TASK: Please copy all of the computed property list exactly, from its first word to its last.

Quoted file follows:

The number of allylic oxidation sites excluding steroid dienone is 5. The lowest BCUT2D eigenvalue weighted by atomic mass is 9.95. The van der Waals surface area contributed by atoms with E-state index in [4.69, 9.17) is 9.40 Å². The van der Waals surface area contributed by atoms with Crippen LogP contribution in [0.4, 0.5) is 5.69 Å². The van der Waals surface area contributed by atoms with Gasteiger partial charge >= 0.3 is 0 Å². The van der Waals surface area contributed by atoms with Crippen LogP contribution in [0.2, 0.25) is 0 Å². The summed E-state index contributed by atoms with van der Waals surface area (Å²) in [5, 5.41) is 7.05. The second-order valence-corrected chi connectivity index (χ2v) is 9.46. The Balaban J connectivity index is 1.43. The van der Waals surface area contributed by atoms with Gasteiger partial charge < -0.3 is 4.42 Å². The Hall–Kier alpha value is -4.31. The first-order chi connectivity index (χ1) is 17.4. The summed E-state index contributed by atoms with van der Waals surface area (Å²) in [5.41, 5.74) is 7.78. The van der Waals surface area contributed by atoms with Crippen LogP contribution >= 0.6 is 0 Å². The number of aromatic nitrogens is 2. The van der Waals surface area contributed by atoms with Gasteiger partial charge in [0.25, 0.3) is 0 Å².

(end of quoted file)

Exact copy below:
The number of allylic oxidation sites excluding steroid dienone is 5. The lowest BCUT2D eigenvalue weighted by atomic mass is 9.95. The van der Waals surface area contributed by atoms with E-state index in [4.69, 9.17) is 9.40 Å². The van der Waals surface area contributed by atoms with Crippen LogP contribution in [0.4, 0.5) is 5.69 Å². The van der Waals surface area contributed by atoms with Gasteiger partial charge >= 0.3 is 0 Å². The van der Waals surface area contributed by atoms with Crippen LogP contribution in [0.2, 0.25) is 0 Å². The summed E-state index contributed by atoms with van der Waals surface area (Å²) in [5, 5.41) is 7.05. The second-order valence-corrected chi connectivity index (χ2v) is 9.46. The Balaban J connectivity index is 1.43. The van der Waals surface area contributed by atoms with Gasteiger partial charge < -0.3 is 4.42 Å². The Hall–Kier alpha value is -4.31. The first-order chi connectivity index (χ1) is 17.4. The summed E-state index contributed by atoms with van der Waals surface area (Å²) in [5.41, 5.74) is 7.78. The van der Waals surface area contributed by atoms with Crippen LogP contribution >= 0.6 is 0 Å². The number of aromatic nitrogens is 2. The van der Waals surface area contributed by atoms with Gasteiger partial charge in [0.25, 0.3) is 0 Å².